Following their acclaimed 2021 album The Million Masks of God, Manchester Orchestra is back with The Valley of Vision, a brand new project that takes on the weighty themes of adulthood, faith and redemption through a wealth of fresh new sounds and textures. But if The Million Masks of God served as a cry for help - exploring a man’s encounter with the angel of death, inspired by frontman and songwriter Andy Hull’s reflections on grief as well as the battle with cancer faced by guitarist Robert McDowell’s father - The Valley of Vision offers a collective, cathartic expression of gratitude. Throughout the 27-minute album, you can almost feel the band take a giant exhale and then put its arms around you.
Continuing to push themselves into fascinating and immersive creative realms with each release has always been the mantra for Manchester Orchestra, and The Valley of Vision finds the band reinvigorated once again. Across the six-song salvo and VR film out March 10th, the band conjures a story that is further illuminated through a cinematic experience by writer-director Isaac Deitz, created with 3D-computed radiography technology.
Hull started writing and recording The Valley of Vision in the summer of 2021, sparking a spontaneous and new approach to releasing his band's music. “Making this was an exciting idea of what the future could be for us in terms of how we create.”
Hull was inspired to begin writing the record while rummaging around in his suitcase looking for his lyric notebook and instead found The Valley of Vision, a 1975 book of old Puritan prayers his mom had given to him the previous Christmas. “I realized it should be our title too, because to me, it meant you can’t see the forest for the trees, but you’re recognizing you’re in the valley, and you can eventually get out,” he says.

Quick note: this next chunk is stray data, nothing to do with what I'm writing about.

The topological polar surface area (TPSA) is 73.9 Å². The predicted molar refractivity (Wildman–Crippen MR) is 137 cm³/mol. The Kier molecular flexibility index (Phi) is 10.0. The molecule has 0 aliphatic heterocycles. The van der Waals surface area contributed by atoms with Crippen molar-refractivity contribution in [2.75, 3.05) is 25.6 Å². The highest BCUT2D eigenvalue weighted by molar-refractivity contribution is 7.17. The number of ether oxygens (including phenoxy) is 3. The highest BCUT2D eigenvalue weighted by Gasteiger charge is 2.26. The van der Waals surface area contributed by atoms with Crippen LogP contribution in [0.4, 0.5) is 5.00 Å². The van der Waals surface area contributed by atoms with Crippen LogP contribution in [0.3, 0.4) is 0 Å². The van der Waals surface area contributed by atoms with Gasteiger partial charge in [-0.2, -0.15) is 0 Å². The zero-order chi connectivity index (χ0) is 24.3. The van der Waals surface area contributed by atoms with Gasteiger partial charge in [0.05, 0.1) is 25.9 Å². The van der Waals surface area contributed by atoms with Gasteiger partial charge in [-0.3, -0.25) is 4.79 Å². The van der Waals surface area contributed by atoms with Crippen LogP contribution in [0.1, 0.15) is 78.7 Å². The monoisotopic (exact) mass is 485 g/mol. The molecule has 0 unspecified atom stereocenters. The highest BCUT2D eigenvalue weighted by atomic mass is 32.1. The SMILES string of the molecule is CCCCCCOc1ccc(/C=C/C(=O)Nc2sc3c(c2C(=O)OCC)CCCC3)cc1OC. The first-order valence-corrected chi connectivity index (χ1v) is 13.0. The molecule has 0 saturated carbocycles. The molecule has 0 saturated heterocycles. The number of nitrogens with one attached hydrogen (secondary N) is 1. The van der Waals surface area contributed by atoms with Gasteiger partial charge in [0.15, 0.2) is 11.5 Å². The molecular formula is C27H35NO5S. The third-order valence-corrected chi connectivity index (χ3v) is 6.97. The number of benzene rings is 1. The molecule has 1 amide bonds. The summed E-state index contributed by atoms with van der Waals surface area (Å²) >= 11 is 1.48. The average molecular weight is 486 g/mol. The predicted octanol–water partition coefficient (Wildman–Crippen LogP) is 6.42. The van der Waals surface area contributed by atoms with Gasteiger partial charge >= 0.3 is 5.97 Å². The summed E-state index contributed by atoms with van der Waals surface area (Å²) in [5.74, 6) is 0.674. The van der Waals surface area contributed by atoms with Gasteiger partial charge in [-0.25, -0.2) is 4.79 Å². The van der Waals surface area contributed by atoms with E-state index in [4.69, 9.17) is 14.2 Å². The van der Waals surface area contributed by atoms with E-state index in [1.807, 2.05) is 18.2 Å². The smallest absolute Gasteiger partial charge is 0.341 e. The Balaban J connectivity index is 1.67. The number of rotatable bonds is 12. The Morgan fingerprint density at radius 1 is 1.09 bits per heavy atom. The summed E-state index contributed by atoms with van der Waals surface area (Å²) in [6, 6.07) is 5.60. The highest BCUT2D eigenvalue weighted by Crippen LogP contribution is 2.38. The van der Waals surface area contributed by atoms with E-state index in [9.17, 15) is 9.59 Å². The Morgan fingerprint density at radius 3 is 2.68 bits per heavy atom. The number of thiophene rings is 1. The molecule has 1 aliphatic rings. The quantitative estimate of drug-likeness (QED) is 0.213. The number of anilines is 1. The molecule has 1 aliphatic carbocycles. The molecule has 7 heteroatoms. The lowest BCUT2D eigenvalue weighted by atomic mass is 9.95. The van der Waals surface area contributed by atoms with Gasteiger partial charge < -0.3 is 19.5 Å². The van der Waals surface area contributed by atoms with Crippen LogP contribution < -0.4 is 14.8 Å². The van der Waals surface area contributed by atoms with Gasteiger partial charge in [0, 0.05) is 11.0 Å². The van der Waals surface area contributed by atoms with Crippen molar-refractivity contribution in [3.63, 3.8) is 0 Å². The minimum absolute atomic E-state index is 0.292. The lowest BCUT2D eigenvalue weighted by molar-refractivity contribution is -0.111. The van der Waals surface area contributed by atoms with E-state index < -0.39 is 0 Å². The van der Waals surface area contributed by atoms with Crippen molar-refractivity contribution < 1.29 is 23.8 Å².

Sonically, those energies evoke places Manchester Orchestra has visited on prior albums without ever really setting up a permanent home. In fact, there’s not much guitar at all on The Valley of Vision, and Andy Prince’s bass operates in sub-synth frequencies rarely utilized before. In other instances, drum parts by Tim Very were excised from one song and repurposed in other places they weren’t originally intended to go. The whole feeling is one of peacefulness, even zen — perhaps because recording sessions at a converted manor in Muscle Shoals, Ala., were “almost a complete abandonment of all the instruments we’re used to using,” Hull says.
“None of these songs were written with the band being in the same room in a live setting,” he continues. “They were really like science experiments that started from the bottom and were added to gradually over time, to catch the vibe of each one.”
Opener “Capital Karma” and “Quietly” are both songs Hull composed via his idiosyncratic self-taught methods on piano, which involve him physically writing notes on the keys to remind himself what he’s actually playing. “The Way” is a beautifully atmospheric, piano-and-beats-powered ballad, which Hull credits Million Masks producers Ethan Gruska and Catherine Marks with helping him shape after struggling for years with how to present it.
Elsewhere, the uplifting “Lose You Again” is the first Manchester Orchestra song in a long time that could be played with acoustic guitars around a campfire, while “Letting Go” threads wisps of emotive, effects-drenched vocals through gorgeous shimmers of sound.
“We decided, let’s live in that feeling,” Hull says. “When we tried to add anything that took us out of it, it started to feel contrived and forced. We try to listen to our instincts when it comes to that. As far as just going for some of the sounds, we’re intrigued by doing things the wrong way or attempting things we haven’t done before and getting inspired by them.”